The Miami Herald
March 29, 1999
Divided loyalties: Game stirs the emotions of Miami's exiles

             By ANA ACLE
             Herald Staff Writer

             The crack of the bat and the singing of national anthems immediately struck the heart
             of Miami's Cubans who reacted with mixed emotions as they watched their homeland
             brothers play baseball against those of their adopted country.

             Sunday's game between the Baltimore Orioles and Cuba's all-stars underscored
             divided loyalties. Cuban Americans in Miami spoke of family left behind, the hardball
             politics of Fidel Castro and the beloved sport of baseball.

             ''It's touching to see the stadium where I used to pitch, but it gives me great sadness
              to see the baseball commissioner and Orioles owner sitting next to Castro, knowing
              that the population is oppressed, and taking money to spend down there so that
              Castro's communist regime continues,'' Evelio Hernandez said.

             Hernandez, who coaches youths in Miami for a Tamiami league, played baseball
             for the Almendares and Havana leagues in Cuba and for the Washington Senators
             in 1956 and 1957. In fact, Connie Marrero who threw the first pitch at the Havana
             game is a former coach.

             ''It's a tale to say that today's Cuban baseball team is better than ever,'' Hernandez
             said. ''Cuba has always had good players. If it were not for the fact that they are
             not allowed to leave the country, Major League Baseball would be filled with
             Cuban players just as it is filled with Puerto Rican and Dominican players.''

             Rooting for Cuba's players, Deborah Cobas could not tear herself away from the
             television while waitressing at Miami's Latin American Restaurant. She dismissed
             the whole controversy.

             ''I believe the game is just a game and it has nothing to do with politics,'' Cobas

             For others, it had everything to do with politics. Aramis Nieto-Goetzmann, who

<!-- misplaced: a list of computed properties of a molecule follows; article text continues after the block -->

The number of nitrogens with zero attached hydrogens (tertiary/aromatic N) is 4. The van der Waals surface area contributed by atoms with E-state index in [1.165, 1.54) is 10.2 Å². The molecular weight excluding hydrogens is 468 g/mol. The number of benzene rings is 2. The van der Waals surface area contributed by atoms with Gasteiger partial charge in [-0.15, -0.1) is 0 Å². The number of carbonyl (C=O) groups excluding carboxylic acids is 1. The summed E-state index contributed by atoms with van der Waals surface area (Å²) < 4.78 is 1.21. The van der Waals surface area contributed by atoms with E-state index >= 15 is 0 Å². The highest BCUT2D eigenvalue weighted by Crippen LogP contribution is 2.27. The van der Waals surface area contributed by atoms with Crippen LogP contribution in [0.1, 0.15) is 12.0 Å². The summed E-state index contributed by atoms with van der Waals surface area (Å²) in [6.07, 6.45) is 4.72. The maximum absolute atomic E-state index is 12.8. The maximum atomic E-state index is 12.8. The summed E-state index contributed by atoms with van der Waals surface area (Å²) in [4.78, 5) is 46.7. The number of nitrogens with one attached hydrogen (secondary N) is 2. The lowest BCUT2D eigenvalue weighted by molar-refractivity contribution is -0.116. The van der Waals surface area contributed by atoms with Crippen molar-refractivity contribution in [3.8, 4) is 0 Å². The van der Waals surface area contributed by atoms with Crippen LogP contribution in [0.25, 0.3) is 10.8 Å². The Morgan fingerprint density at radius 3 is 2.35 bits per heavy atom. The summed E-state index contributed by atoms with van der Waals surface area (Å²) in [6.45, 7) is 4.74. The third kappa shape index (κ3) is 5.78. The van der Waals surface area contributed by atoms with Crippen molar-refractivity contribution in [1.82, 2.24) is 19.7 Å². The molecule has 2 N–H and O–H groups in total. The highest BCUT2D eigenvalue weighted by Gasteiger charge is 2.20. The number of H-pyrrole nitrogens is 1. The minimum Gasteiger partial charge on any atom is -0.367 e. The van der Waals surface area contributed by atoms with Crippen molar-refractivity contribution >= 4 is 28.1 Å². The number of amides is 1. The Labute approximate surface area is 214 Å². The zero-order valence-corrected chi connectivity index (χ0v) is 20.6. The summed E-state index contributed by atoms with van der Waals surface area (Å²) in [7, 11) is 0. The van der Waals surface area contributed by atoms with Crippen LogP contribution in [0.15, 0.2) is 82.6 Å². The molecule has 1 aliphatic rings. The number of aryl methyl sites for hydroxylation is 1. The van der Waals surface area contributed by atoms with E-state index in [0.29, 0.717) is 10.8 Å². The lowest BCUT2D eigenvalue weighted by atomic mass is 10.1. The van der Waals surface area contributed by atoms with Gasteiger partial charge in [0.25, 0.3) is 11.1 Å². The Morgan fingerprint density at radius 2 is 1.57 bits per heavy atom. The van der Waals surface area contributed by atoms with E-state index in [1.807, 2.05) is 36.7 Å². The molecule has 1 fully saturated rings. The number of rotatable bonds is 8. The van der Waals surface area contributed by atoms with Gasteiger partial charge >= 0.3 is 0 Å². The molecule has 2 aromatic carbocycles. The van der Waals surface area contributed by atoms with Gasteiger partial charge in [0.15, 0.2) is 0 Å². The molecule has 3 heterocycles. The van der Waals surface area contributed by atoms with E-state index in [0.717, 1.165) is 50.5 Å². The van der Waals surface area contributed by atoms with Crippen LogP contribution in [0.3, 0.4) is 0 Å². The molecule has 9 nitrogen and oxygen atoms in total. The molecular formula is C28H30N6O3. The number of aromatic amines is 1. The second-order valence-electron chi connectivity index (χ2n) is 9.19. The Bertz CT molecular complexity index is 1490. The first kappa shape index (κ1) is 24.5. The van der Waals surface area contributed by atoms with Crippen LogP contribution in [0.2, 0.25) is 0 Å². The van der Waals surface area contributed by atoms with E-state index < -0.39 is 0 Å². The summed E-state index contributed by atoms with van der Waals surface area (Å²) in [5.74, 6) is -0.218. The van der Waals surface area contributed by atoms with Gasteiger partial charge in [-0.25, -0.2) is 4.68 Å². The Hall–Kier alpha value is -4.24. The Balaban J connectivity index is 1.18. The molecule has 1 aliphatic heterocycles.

watched several sports games on various television sets in Hooligan's Pub in
             Kendall, quickly pointed out the differences in American foreign policy.

             ''If we're going to send [baseball teams] there, let's send them to Kosovo and
             North Korea. There's no need to drop a bomb,'' Nieto-Goetzmann said.

             His friend, Nidia Labrada, refused to watch. Referring to the American national
             anthem being played in Havana, Labrada said: ''How can [Castro] be such a

             U.S. Rep. Lincoln Diaz-Balart, R-Miami, said the game's true objective is to pave
             the way for a Clinton-Castro relationship coming at a bad time, right after a recent
             crackdown on dissidents in Cuba.

             Diaz-Balart also criticized the fact that the Cuban public could not see the game
             since it was by invitation only. ''This is not a people-to-people exchange. It's a
             Clinton-to-Castro exchange,'' Diaz-Balart said in a phone interview.

             Ray Echevarria caught a glimpse of the game at Sergio's restaurant. ''I'm a sports
             fan, I like the game itself,'' he said. ''However, I think it sucks that an American
             team goes over there when there's an embargo.''

             Which team did he want to win? ''None. I think they're both losers.''


                               Copyright © 1999 The Miami Herald